Monday, January 17, 2022

The Revisionaries, by A.J. Moxon: The Author Is God

This freakin' beautiful mess of a novel is likely what would happen if David Foster Wallace, Thomas Pynchon, and Tom Robbins got together and tested the limits of how much a reader can stand before giving up and throwing the novel against the wall. But then Kurt Vonnegut showed up halfway through and goes, "But my dudes, we have to make it entertaining as well." And so they did.

I think I understood about two-thirds of what A.J. Moxon is up to here in his long, post-modern, super-meta novel, The Revisionaries. And I consider that a win. It's certainly a novel you need to read more than once, which is a tough ask at 600 pages. But also, in the moment, you're so dazzled by Moxon's language and sentences, you almost don't notice, that a) you're aggravated, because b) you only have a passing sense of what is happening and why. That's especially true in the last 100 pages or so as it's supposed to all be coming together, but it's told in a fractured, multi-perspective way that frankly drove me nuts.

So what's going on here? This is a novel about God, but it's sure not religious. It's a novel about the role of fiction, the author's authority, the reader's power, and where all those might intersect...but sometimes don't? That's my best guess anyway. 

The plot, which is important, but so zany it's almost beside the point here, is about a bearded acrobat woman, a preacher who performs a miracle in a place called Loony Island (so named because of it being home to an insane asylum) and builds a new church, a kid who flickers in and out of existence, a cult of weirdos dressed up as cardinals, and a guy who discovers a magical fountain and uses it to erase people's memories and recreate them as he sees fit.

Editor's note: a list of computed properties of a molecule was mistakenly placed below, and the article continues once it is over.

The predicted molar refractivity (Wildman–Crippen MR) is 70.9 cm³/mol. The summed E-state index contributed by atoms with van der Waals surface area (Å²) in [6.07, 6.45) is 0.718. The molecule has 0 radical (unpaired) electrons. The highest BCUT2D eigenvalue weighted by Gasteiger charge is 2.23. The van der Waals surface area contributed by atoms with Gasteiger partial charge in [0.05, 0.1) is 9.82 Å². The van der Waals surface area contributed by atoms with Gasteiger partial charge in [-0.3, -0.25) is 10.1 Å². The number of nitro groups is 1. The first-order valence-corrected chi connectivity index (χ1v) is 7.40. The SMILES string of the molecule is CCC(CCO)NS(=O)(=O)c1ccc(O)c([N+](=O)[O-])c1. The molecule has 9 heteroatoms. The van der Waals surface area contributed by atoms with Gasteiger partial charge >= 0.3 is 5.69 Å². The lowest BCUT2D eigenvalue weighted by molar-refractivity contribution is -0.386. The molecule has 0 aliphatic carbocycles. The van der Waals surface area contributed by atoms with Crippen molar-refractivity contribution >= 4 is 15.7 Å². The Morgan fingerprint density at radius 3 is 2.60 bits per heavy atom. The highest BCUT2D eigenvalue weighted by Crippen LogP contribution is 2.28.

Are you with me? IT'S SO WEIRD! But in a strangely good way. 

Again, I can't claim to fully understand this, but part of the point is how the author is God, but the reader still has veto power, even over God, because of how s/he interprets, understands, derives meaning from, feels about, etc., the text. And this is because each reader brings to bear a unique experience, education, philosophy on life, philosophy on reading books, politics, mood, etc. on every book s/he reads. I think?

Would I recommend that you read this? Yes, but with a bunch of caveats. If you like to be challenged, if you are okay with not completely understanding why or how or even what is going on all the time, and if you like something that's truly creative, inventive, and probably unlike anything else you've really ever read before, pick this novel up. Moxon is smart enough (you should absolutely follow him on Twitter, by the way — that is one of main reasons I bought this novel and read it), that someday soon, he's going to publish a novel that absolutely dazzles us. I can't wait for that, but I'm glad I read this one now.

1 comment:

  1. I think this book may be too smart for me and that I'd give up too soon trying to figure it out.